We at VIA think a lot about these problems, particularly the issues relating to mobility and infrastructure. Some of us may learn to grow our own food, ride bicycles, knit sweaters to keep warm, and avoid shopping at big-box retail stores – and there is much to be said for relocalizing our habits and grounding our lifestyle in the real and substantial. But these strategies will only go so far, and they are not available or suitable for everyone; we can’t all live in Belltown and feed ourselves locally in February, for example. If we’re going to be increasingly reliant on public transportation, we need to prioritize these projects for the resources they need to be built and maintained as using fossil fuel becomes increasingly challenged.

This image that appeared in Pacific Northwest Magazine a couple of months ago (1) was startling. It was taken in about 1906, during Seattle’s first “regrade” of downtown. Look carefully … what do you see? Earthmovers and hydraulic excavators? No, actually a horse and wagon, and a steam shovel, likely powered by coal, or maybe by wood. Not a drop of petroleum in sight.

Images like this of the Denny Regrade project remain startling to our modern eyes because of the project’s sheer scale and audacity.. To literally move Seattle’s downtown hills out of the way because they were inconvenient — did we really do this? And without the internal combustion engine and heavy machinery?

While it’s clear that going back to the horse and buggy days may not solve our mobility problems, we do believe that creative thinking and focus can pull us away from relying so heavily on the technology we’re currently taking for granted. The people in that photo were able to accomplish big feats without iPhone apps and without internal combustion engines- why can’t we, as advanced as we are as a society, brainstorm ways to go back to basics and not rely so heavily on fossil fuels? We were able to move mountains without it once – what could we accomplish today if we really had to?

Monday News Roundup

Feb 06, 2012

Happy post-Superbowl Monday! Let’s catch up on last week’s most interesting articles:

Digital vs. Analog Ways of Transforming Cities (Sustainable Cities Collective)
Is an app enough? Turning “transactional” into “transformational”

Parking being squeezed out in Vancouver (The Globe and Mail)
Developers in Vancouver being forced to offer fewer parking spots; VIA’s Graham McGarva offers his thoughts

The environmental building blocks of urban happiness (Sustainable Cities Collective)
Correlation between the shape of our communities and neighborhoods to the mental and physical well-being of their citizens

Weekend House / Pokorny Architekti (Arch Daily)
Slovakian weekend house design uses traditional ideas in a very modern way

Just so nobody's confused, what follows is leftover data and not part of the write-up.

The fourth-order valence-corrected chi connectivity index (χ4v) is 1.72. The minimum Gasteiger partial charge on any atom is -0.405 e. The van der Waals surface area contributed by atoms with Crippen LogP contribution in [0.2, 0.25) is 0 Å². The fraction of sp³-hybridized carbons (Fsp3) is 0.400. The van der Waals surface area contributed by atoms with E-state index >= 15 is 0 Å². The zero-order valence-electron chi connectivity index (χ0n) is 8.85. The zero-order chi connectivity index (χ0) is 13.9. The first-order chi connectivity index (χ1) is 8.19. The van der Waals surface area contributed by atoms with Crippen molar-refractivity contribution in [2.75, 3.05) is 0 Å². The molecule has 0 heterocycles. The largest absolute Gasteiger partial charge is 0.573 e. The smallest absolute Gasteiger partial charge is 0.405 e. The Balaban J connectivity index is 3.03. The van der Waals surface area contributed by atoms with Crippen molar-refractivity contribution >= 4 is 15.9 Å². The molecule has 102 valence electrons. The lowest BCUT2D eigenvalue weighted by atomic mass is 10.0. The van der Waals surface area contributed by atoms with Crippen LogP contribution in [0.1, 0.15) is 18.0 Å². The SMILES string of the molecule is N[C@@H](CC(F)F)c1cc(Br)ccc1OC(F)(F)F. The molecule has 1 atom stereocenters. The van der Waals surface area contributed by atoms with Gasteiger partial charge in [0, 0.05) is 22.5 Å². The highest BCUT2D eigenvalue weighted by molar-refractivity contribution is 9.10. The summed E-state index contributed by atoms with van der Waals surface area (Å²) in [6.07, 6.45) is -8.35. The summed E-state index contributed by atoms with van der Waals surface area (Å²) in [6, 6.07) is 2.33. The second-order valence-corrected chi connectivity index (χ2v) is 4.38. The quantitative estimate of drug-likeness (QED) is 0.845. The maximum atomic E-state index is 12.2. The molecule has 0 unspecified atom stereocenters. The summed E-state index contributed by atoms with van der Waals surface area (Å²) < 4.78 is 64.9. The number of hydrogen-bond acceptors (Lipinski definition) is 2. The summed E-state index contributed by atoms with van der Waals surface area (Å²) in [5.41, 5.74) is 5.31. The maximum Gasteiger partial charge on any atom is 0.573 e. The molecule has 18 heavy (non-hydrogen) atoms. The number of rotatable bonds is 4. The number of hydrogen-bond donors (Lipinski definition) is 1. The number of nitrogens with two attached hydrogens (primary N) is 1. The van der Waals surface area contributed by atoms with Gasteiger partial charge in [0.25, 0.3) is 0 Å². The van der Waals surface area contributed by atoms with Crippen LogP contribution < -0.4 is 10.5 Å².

Urban Farming as a Successful Business (Sustainable Cities Collective)
Urban farming methods refined for success

How Greenways Create Healthy Communities (Sustainable Cities Collective)
Greenways blend urban and rural design for harmonious communities

Coffee Shop Neighborhoods for the Next Seattle (City Tank)
Discourage sprawl, encourage “Coffee Shop Neighborhoods” in Seattle for the health of communities, transit, and citizens

A Paradigm Shift in Urban Runoff (Planetizen)
Capturing and filtering rain water as it falls helps decrease polluted runoff in urban areas

by Katherine Howe, Urban Planner
VIA Architecture

Transform, a non-profit advocacy group in the Bay Area, recently developed the GreenTRIP program, an incentive program for multifamily infill development designed to help reduce car use. This is pretty interesting stuff for those of us who practice smart growth because most everything in an infill development – from design, to feasibility, to use – can revolve around the amount, placement, and cost of parking.

Almost all cities have codes that regulate how much off-street parking a developer must build. Out of date and often based on suburban standards calibrated to maximum car use, these codes are, at best, a blunt instrument. They often over estimate the amount of parking needed, which encourages people to drive by effectively subsidizing the cost of storing cars. This, of course, is not new information, and much ink has been spilled in the discussion of the high cost of free parking. After multiple decades of this approach, many communities – from Issaquah to Bothell – are finding that they now have 50% -75% of their existing developed commercial land area in one kind of use: surface parking.

The off-street parking cycle is hard to break because it requires a paradigm shift: a switch from accommodating personal mobility via cars, to other modes that also compel a retrofit of the land uses already in place. To do so requires a headlong push in the other direction. It’s too expensive to go half way, i.e. to keep building lots of parking at suburban rates but in structure or underground. This doesn’t work, except in the most valuable areas, such as a strong downtown. Even there, building all that free storage space for cars can make that future project’s lease rates no longer competitive with what’s already there. A New Urbanist solution, such as Kent Station or Mill Creek, tuck the oceans of surface parking behind retail establishments along a “walking main street.” But this superficial solution just masks the problem and is only an aesthetic fix.